ACR, MITA, and AMIC voiced objections to the proposed cuts through an increase in the assumed rate of utilization of advanced imaging equipment and the implementation of prior authorization for medical imaging.
The American College of Radiology (ACR), the Medical Imaging and Technology Alliance (MITA), and the Access to Medical Imaging Coalition (AMIC) are voicing their objections to medical imaging reimbursement cuts in the President’s 2012 budget proposal.
The proposal would cut Medicare imaging reimbursement by $820 million over 10 years through an increase in the assumed rate of utilization of advanced imaging equipment and the implementation of prior authorization for medical imaging.
Funding cuts “will threaten patient access to care and may actually raise long-term Medicare costs,” said the ACR. Calling for Congress to reject the proposal, the groups pointed out that Medicare spending for imaging services is not rising, but declining. Medical imaging reimbursements have been cut eight times since 2006, MITA noted, and there was also a 2.5 percent decline in imaging services in 2010.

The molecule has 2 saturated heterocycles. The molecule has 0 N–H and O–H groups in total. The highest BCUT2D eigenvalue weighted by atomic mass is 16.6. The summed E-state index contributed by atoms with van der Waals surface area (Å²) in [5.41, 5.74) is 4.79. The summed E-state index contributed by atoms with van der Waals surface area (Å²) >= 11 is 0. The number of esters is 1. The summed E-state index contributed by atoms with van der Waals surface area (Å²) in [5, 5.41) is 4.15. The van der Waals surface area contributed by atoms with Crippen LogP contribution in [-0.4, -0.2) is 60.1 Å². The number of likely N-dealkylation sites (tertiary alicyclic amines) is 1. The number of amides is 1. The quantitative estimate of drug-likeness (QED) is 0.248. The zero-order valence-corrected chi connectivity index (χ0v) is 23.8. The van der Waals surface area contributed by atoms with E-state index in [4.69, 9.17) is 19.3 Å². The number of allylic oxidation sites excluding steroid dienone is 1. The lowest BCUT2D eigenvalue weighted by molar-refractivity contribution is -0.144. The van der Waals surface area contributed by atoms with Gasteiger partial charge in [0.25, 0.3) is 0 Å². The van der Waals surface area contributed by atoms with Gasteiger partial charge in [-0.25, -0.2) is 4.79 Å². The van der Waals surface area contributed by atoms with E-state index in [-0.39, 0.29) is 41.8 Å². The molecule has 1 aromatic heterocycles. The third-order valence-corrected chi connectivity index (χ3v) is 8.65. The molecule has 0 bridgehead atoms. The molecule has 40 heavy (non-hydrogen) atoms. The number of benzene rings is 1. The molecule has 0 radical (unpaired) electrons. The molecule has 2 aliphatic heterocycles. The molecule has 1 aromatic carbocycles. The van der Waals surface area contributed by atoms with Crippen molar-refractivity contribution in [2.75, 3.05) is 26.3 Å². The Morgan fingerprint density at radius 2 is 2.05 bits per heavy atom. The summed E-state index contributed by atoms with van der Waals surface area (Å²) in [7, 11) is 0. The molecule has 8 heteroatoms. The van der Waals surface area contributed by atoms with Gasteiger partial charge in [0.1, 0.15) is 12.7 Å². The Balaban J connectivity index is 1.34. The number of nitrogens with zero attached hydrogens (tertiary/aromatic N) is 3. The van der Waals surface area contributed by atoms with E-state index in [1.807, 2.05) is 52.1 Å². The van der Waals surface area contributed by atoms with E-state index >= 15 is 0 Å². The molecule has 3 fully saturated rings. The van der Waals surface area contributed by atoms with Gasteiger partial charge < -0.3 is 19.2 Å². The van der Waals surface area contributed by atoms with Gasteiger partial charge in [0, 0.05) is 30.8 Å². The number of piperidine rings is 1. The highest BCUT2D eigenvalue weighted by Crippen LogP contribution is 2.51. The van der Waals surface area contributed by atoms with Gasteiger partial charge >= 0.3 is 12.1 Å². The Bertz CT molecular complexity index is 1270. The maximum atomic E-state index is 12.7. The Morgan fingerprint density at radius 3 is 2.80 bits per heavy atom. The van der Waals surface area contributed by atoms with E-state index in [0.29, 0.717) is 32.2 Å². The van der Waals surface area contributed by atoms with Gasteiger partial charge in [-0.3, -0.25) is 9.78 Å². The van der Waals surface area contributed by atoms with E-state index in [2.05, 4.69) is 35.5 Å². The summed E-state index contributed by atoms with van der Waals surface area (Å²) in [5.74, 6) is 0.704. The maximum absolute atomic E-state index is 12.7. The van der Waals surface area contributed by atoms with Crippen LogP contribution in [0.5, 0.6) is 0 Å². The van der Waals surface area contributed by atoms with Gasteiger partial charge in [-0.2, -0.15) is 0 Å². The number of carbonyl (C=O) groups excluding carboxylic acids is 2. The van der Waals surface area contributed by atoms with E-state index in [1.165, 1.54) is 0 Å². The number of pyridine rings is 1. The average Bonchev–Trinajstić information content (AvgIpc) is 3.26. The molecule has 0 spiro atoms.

According to AMIC, policy proposals to adopt prior authorization for medical imaging, including radiology benefits managers, would produce no cost savings, and would actually cost more than it saves while imposing administrative burdens on practices.
“The White House’s proposals to cut imaging payments for the eighth time in as many years and to adopt prior authorization for medical imaging are not supported by the data and threaten patient access to timely diagnosis and treatment of heart disease, cancer and other life-threatening conditions,” Tim Trysla, executive director of AMIC, said in a statement.
These cuts have already had an impact on patient health, the groups said. AMIC points out that a study recently published in Health Affairs found that 800,000 fewer dual energy X–ray absorptiometry (DXA) screenings for osteoporosis were performed in 2007 to 2009, as a result of the Deficit Reduction Act of 2005. The coalition asserted that 12,000 fractures and the associated health costs could have been prevented had the scans been performed.
“Medical imaging is a critical component of the modern standard of care,” said Gail Rodriguez, executive director of MITA. “It’s essential that patients have access to the right scan at the right time."